England national team[edit]

12 September 1979: England move closer to the 1980 European Championship Finals with a 1–0 win at home to Denmark.[15]

17 October 1979: England virtually guarantee their place in the summer's European Championship Finals by beating Northern Ireland 5–1 at Windsor Park.[15]

22 November 1979: Glenn Hoddle scores on his debut for England in a 2–0 over Bulgaria in a European Championship qualifier.[15]

13 May 1980: England beat world champions Argentina 3–1 in a friendly at Wembley with two goals from David Johnson and one from Kevin Keegan.[15]

17 May 1980: England's run of six consecutive wins ends abruptly in a 4–1 defeat to Wales in the Home Championship.[15]

24 May 1980: England beat Scotland 2–0 at Hampden Park but finish runners-up to Northern Ireland in the Home Championship.[15]

12 June 1980: England's first match at the European Championship Finals for twelve years ends in a 1–1 draw against Belgium. The game is marred by hooliganism in the stands that is only calmed by the use of tear gas by the Italian police.[15]

15 June 1980: England are eliminated from the European Championships after they lose 1–0 to hosts Italy through a late goal from Marco Tardelli.[15]

18 June 1980: England win their final group match at the European Championships 2–1 against Spain, but finish in third place in the group.[15]

Famous debutants[edit]

18 August 1979: Tommy Caton, 16-year-old defender, makes his debut for First Division side Manchester City on the opening day of the season in a goalless home draw with newly promoted Crystal Palace, just weeks after leaving school. [7]

7 April 1980: Paul Davis, 18-year-old midfielder, makes his First Division debut for Arsenal in a 2–1 win over local rivals Tottenham Hotspur at White Hart Lane. [8]

Deaths[edit]

Honours[edit]

Competition Winner Runner-up
First Division Liverpool (12*) Manchester United
Second Division Leicester City Sunderland
Third Division Grimsby Town Blackburn Rovers
Fourth Division Huddersfield Town Walsall
FA Cup West Ham United (3) Arsenal
League Cup Wolverhampton Wanderers (1) Nottingham Forest
Charity Shield Liverpool Arsenal
Home Championship  Northern Ireland  England

Notes = Number in parentheses is the times that club has won that honour. * indicates new record for competition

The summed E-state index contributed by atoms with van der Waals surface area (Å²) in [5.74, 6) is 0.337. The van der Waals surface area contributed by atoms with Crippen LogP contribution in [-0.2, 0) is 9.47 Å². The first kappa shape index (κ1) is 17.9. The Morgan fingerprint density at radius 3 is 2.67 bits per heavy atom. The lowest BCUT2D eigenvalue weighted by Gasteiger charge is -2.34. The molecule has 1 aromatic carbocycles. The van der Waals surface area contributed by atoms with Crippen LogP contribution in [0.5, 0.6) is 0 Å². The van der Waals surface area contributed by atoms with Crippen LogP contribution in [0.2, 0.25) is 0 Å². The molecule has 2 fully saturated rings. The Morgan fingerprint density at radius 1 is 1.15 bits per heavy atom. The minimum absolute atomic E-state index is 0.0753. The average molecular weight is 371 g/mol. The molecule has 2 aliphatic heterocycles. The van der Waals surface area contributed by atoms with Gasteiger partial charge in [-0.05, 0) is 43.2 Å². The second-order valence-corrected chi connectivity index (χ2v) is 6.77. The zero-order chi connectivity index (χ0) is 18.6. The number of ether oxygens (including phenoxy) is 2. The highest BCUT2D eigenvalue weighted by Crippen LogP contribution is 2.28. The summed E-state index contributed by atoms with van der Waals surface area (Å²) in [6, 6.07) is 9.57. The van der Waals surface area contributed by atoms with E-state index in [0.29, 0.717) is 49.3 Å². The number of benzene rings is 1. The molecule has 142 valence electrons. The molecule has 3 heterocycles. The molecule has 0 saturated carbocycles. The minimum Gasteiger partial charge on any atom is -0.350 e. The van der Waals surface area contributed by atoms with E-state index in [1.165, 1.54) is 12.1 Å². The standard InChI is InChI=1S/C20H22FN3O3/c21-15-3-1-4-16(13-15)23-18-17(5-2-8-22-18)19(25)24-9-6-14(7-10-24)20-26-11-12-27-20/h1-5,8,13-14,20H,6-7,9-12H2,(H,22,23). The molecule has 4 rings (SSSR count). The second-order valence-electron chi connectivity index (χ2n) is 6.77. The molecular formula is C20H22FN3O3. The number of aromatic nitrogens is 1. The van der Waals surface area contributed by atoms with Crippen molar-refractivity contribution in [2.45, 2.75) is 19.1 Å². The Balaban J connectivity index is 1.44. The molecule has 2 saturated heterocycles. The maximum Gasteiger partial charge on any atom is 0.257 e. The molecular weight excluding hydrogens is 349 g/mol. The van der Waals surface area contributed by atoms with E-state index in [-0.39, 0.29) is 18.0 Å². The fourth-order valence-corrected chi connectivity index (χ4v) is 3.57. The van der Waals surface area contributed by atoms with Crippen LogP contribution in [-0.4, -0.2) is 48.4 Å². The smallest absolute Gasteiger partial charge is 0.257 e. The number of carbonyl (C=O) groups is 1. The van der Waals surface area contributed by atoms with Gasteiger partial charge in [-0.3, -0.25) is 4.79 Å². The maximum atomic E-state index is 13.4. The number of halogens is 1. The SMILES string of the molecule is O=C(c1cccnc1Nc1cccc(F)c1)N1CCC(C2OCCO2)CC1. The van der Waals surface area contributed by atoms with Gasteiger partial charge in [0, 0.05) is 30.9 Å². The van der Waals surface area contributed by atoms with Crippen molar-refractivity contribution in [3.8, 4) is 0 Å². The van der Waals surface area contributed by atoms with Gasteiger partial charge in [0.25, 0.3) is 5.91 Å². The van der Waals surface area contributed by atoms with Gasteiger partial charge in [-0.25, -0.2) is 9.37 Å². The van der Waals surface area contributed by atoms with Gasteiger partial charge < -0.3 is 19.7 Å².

Football League[edit]

First Division[edit]

Bob Paisley's Liverpool retained their league championship trophy after fighting off a determined challenge by Dave Sexton's Manchester United. Nottingham Forest failed to make a serious title challenge but compensated for this by retaining the European Cup.

Bristol City and Bolton Wanderers were relegated after brief and uneventful spells in the First Division, but Derby County's relegation came just five years after they had been league champions.

Kevin Keegan, the current European Footballer of the Year, ended his three-year spell with Hamburg in Germany and returned to England in a shock £400,000 move to Southampton.

Much of the attention in the early part of the season focused on Manchester City where Malcolm Allison had dismantled the side selling international talents such as Asa Hartford and Peter Barnes and replacing them with unknowns and the uncapped Steve Daley for £1.5 million. City had a mediocre season including an FA Cup defeat by Fourth Division Halifax Town.

Pos Club P W D L F A GD Pts
1 Liverpool 42 25 10 7 81 30 +51 60
2 Manchester United 42 24 10 8 65 35 +30 58
3 Ipswich Town 42 22 9 11 68 39 +29 53
4 Arsenal 42 18 16 8 52 36 +16 52
5 Nottingham Forest 42 20 8 14 63 43 +20 48
6 Wolverhampton Wanderers 42 19 9 14 58 47 +11 47
7 Aston Villa 42 16 14 12 51 50 +1 46
8 Southampton 42 18 9 15 65 53 +12 45
9 Middlesbrough 42 16 12 14 50 44 +6 44
10 West Bromwich Albion 42 11 19 12 54 50 +4 41
11 Leeds United 42 13 14 15 46 50 −4 40
12 Norwich City 42 13 14 15 58 66 −8 40
13 Crystal Palace 42 12 16 14 41 50 −9 40
14 Tottenham Hotspur 42 15 10 17 52 62 −10 40
15 Coventry City 42 16 7 19 56 66 −10 39
16 Brighton & Hove Albion 42 11 15 16 47 57 −10 37
17 Manchester City 42 12 13 17 43 66 −23 37
18 Stoke City 42 13 10 19 44 58 −14 36
19 Everton 42 9 17 16 43 51 −8 35
20 Bristol City 42 9 13 20 37 66 −29 31
21 Derby County 42 11 8 23 47 67 −20 30
22 Bolton Wanderers 42 5 15 22 38 73 −35 25

Second Division[edit]

Leicester City, Sunderland and Birmingham City ended their relatively short spells in the Second Division and occupied the division's three promotion places. Going down were Fulham, Burnley and Charlton Athletic.

Pos Club P W D L F A GD Pts
1 Leicester City 42 21 13 8 58 38 +20 55
2 Sunderland 42 21 12 9 69 42 +27 54
3 Birmingham City 42 21 11 10 58 38 +20 53